How Important is Likeability in Leadership?
As a leader, how important is it to be likeable? Can aspiring leaders reach a higher level in their careers without being likeable? There is a lot of conflicting advice about the importance of being liked by your team or co-workers. Some people feel it is better to be tough or intimidating as a leader, while others think being liked is essential to success.
What the Research Says about Likeability at Work
First, let’s look at what research shows about likeability.
- People seen as likeable are promoted more often than those deemed unlikeable.
- In a study of over 50,000 leaders, only 27 of those leaders that rated low in likeability were rated high in effectiveness.
- 90% of what sets high performers apart is attributed to emotional intelligence, which correlates strongly with likeability.
- 57% of employees have quit a job because they did not like their manager, and 32% have seriously considered leaving.
Traits of Highly Likeable Leaders
If likeability is an important part of success, what traits make a leader likeable?
- Empathy — The ability to empathize with others is an important leadership skill. Seeing things from other people’s perspectives is important for building relationships, creating a positive work culture, and solving problems.
- Understanding Boundaries — Boundaries are very important in working relationships. Honoring people’s time, respecting their contributions no matter their pay grade or job title, and not bringing up sensitive or personal topics at work are all examples of having boundaries. This trait makes leaders more likeable because it boils down to treating others respectfully and courteously.
- Authenticity — Authentic leaders are self-aware, mission-driven and conduct themselves with integrity. They are often described as genuine and honest. Likeable leaders don’t come across as two-faced or disingenuous.
Can Likeable Managers Really Be Effective?
There are many misconceptions about what it takes to be an effective leader. Some people believe old sayings like, “It is better to be feared than loved.” Or that it is best to “rule with an iron fist.”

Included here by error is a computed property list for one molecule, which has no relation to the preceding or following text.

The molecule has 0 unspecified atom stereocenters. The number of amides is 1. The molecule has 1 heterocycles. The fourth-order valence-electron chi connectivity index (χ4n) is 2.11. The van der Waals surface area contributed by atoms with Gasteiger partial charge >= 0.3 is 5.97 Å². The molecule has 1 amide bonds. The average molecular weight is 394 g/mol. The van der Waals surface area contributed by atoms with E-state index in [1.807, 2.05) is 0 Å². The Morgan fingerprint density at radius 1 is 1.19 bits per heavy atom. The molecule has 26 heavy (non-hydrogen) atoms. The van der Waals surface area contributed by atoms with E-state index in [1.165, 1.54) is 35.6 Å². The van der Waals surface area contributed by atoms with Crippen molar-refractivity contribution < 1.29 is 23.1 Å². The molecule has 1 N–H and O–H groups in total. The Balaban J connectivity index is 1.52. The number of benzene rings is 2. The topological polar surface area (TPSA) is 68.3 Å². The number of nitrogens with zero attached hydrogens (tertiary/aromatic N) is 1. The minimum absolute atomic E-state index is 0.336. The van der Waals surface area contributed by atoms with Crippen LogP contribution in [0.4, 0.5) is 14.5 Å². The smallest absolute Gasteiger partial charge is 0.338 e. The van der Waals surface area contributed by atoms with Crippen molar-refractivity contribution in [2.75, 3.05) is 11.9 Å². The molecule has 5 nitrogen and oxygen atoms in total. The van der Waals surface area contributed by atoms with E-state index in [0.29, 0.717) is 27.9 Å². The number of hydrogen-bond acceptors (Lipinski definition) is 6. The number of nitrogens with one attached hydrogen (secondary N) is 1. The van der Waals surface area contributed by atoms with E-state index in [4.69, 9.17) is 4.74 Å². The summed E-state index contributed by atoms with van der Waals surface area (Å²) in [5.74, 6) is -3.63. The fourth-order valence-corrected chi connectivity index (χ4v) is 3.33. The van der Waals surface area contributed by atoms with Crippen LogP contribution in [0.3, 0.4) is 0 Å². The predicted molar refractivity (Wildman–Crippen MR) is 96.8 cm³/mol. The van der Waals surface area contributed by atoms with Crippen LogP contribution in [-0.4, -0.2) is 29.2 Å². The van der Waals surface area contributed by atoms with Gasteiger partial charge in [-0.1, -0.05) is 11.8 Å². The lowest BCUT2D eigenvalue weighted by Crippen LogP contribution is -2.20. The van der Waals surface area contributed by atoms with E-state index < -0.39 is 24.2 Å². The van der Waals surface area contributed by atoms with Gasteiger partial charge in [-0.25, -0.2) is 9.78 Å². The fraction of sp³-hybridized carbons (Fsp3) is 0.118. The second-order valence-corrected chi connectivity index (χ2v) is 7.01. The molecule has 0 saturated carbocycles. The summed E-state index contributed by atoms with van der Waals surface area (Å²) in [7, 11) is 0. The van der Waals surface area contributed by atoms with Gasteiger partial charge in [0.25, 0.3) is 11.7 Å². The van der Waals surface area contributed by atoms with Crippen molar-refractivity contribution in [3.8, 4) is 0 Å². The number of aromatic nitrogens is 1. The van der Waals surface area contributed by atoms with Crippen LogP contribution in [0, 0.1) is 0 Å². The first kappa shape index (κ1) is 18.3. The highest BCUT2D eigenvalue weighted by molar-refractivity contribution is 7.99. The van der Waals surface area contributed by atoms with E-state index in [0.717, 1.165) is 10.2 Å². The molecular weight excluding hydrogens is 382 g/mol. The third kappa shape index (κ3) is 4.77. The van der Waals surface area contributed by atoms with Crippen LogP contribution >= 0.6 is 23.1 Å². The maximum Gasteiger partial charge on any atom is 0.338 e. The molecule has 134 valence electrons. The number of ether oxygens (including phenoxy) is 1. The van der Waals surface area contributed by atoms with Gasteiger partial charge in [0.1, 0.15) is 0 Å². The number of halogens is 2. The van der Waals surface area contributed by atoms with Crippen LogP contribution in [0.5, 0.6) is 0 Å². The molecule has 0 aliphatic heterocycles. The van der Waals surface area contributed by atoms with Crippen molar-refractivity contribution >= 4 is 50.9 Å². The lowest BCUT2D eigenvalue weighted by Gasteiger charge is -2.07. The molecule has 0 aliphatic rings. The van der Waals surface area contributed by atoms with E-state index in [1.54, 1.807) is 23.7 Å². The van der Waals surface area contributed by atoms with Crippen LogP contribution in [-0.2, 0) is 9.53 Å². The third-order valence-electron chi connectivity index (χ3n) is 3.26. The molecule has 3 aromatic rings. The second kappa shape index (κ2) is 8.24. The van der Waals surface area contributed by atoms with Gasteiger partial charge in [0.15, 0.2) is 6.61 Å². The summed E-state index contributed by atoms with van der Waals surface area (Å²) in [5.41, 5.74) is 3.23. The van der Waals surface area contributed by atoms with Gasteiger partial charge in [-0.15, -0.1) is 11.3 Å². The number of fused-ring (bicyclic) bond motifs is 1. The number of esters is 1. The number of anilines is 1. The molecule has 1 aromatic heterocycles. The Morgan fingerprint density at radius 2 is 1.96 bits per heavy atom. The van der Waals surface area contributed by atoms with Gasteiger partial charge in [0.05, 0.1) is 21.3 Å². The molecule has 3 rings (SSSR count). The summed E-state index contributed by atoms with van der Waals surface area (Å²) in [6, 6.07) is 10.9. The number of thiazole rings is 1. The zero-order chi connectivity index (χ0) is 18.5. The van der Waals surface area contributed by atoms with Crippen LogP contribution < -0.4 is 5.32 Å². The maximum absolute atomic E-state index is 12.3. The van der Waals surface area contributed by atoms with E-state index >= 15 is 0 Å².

However, in today’s workplace, employees will likely look for new opportunities if they don’t feel cared for and respected. When considering the effects of employment trends like the Great Resignation and Quiet Quitting, it is clear that employees are looking for healthy and supportive workplaces.
Colin Powell once said, “The day soldiers stop bringing you their problems is the day you have stopped leading them. They have either lost confidence that you can help or concluded you do not care. Either case is a failure of leadership.”
Remember, being a likeable leader doesn’t mean being a pushover or that people will always like the decisions you make. Successful leaders hold people accountable, which can mean having difficult conversations that may upset people. While likeability is important in leadership, it shouldn’t be the sole focus of a leader. A leader who is too focused on whether or not people like them may waste time and effort trying to please everyone.
Leadership is About Connections
Another way to look at likeability as a leader is to consider the importance of personal connections in business. Connecting with people is an important role for any leader. Building networks, creating positive relationships with customers, and influencing others all start with the ability to connect with people.
In fact, connecting with employees and colleagues is more important than ever in an increasingly disconnected world. Hybrid workplaces, virtual meetings, and fewer in-person business interactions can lead to a decline in job performance, increased sick days and higher employee turnover.
Likeability and Leadership — A Balancing Act
In conclusion, likeability is definitely important in leadership, but it is not the only trait a leader needs to succeed. Effective leaders must find the balance between building relationships and driving for results, which is not always easy.
Leaders looking to improve their likeability can benefit from sharpening their soft skills, like communication, adaptability, and emotional intelligence. If you or your managers need to develop these essential leadership skills, Crestcom’s leadership training programs can help. Our leadership classes give leaders the tools, techniques and knowledge to become more effective in all aspects of their life.